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PostPosted: Tue Sep 11, 2012 8:01 am 
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First off, let me start by saying I have never used drugs, rarely drank, and never smoked cigarettes even. I am however married to an addict. He explained to me all his adventures during college(heroin, opiates, weed, cocaine) when we met. Even confessed to smoking weed on occasion. We married after dating 4 years in 2008. 4 months later, I came home sick from work one day to find a bloody cotton ball in my toilet and 2 syringes on the back of the toilet(i would always leave before him come home after him) This was the beginning to finding all the truth about his drug use and how he was an addict when we met and abused daily(had no clue since I was never around it) After a rough 3 days of withdrawl he survived about 15 months clean, I got pregnant(planned) and everything was great. When my daughter was 2 months old, he started taking oxy to "control his anger", umm whatever! I however didnt find out until I overheard him telling his friend about scoring pills. I confronted him...he went through 4 days of crazy hell withdrawl only to relapse 3 months later and continue for 9 more months! This time I knew, I searched the whole house up and down for pills, etc..found nothing. We went on a beach trip for a week and on the way home he kept nodding out(said he was tired) I reached over to grab his hand which was near his pocket to feel pills..I ask he gets all crazy, accusing me of all kinds of stuff, not believing in him. However, I was right...not only was he using, he had started treatment. No he didnt tell me about it, he got caught and thought he would get clean without me knowing. Again, overheard him telling his WHOLE family about him going to treatment, confronted him. He confesses. Fast forward to now...I think he gets a high from them to be honest. He takes 2 1/2 strips a day and has for 4 months. It's like he is obsessed with taking them at a certain time, kinda brags in a happy way that its time for his script. Our realtionship SUCKS to say the least. He is emotionless, he is grumpy, an ass and very negative. He loses his temper with me and the kids too many times to count. SEX is non existent and he is always hanging/talking to his former addict friends. I know he is clean from opiates because he has to test at home and at group/individual sessions. Yesterday, a former supplier to him died..heart stopped. He was more concerned over this damn prostitute/dealer than his family. He stayed on the phone with numerous people talking about it for hours almost like she was his girlfriend, etc. I am soo upset over all of this and I am really ready to just pack my kids up and leave and to top it off I am washing clothes and find a crap load of weed floating all in my washer this morning. I am tired...Please HELP me understand and give me advice. I love him, but not his addiction.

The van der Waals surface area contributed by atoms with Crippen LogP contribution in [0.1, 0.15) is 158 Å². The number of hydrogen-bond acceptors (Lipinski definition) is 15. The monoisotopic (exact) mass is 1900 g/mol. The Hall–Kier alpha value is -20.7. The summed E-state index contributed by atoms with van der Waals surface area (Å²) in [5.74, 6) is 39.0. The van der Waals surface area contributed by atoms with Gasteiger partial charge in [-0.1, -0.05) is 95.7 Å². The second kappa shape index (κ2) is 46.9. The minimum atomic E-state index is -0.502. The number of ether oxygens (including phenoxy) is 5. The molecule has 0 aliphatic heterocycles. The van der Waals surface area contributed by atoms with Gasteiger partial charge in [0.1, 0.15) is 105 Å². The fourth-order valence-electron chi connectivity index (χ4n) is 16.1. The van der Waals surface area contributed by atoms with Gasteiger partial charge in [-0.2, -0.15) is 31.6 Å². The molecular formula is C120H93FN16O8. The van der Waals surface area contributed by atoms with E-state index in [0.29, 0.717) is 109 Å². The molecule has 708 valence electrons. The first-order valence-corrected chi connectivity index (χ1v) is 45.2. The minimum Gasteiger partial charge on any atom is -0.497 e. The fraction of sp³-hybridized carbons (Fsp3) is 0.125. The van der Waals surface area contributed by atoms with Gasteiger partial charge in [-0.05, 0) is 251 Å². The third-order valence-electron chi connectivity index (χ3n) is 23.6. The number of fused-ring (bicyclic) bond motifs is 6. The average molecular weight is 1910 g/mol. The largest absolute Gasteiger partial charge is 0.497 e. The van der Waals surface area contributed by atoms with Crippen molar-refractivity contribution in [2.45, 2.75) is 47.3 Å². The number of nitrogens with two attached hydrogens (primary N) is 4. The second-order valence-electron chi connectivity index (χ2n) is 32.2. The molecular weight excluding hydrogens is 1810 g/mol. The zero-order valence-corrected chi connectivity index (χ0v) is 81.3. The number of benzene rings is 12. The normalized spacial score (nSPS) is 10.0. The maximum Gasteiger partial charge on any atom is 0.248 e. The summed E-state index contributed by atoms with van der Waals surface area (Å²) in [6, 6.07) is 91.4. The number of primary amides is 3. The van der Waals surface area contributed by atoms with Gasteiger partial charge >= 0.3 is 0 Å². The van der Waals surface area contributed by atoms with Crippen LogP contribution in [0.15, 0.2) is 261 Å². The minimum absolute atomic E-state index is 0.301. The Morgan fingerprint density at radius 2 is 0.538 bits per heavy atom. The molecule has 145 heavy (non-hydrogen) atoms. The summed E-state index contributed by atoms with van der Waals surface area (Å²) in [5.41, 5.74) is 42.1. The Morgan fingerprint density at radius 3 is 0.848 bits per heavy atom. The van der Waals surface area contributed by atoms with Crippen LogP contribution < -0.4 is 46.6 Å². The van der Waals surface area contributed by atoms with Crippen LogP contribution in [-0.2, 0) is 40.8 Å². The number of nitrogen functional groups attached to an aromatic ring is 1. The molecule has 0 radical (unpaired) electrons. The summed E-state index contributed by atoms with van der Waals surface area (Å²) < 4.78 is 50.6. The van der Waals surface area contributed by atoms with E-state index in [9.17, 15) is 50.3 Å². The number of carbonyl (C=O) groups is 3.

Thanks!


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PostPosted: Tue Sep 11, 2012 9:49 am 
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Suboxone is a GREAT tool to lift the desire to use opioids. The one thing that Suboxone does not do in and of itself is change all the other behaviors that go along with active addiction. There is a saying in recovery communities that in order to stay clean one needs to "change everything," and one thing they are talking about old connections to active addict life, in his case it sounds like friends he is still hanging on to might be one of these issues. If it was I and my GF were in the same situation you described with your guy, I would have a conversation with them and simply be honest. I would say that I have been doing some research on opioid addiction, opioid replacement therapy and recovery and that many of the behaviors that you are showing are not conducive to an addict in recovery, but seem to be closer to someone still in active addiction. I would explain that the actual use of drugs is a small part of addiction, it's all the socially/morally inappropriate behaviors that really get us in the end in terms of us losing/destroying things...It's the drugs themselves or suicide that do us in in terms of us dying prematurely.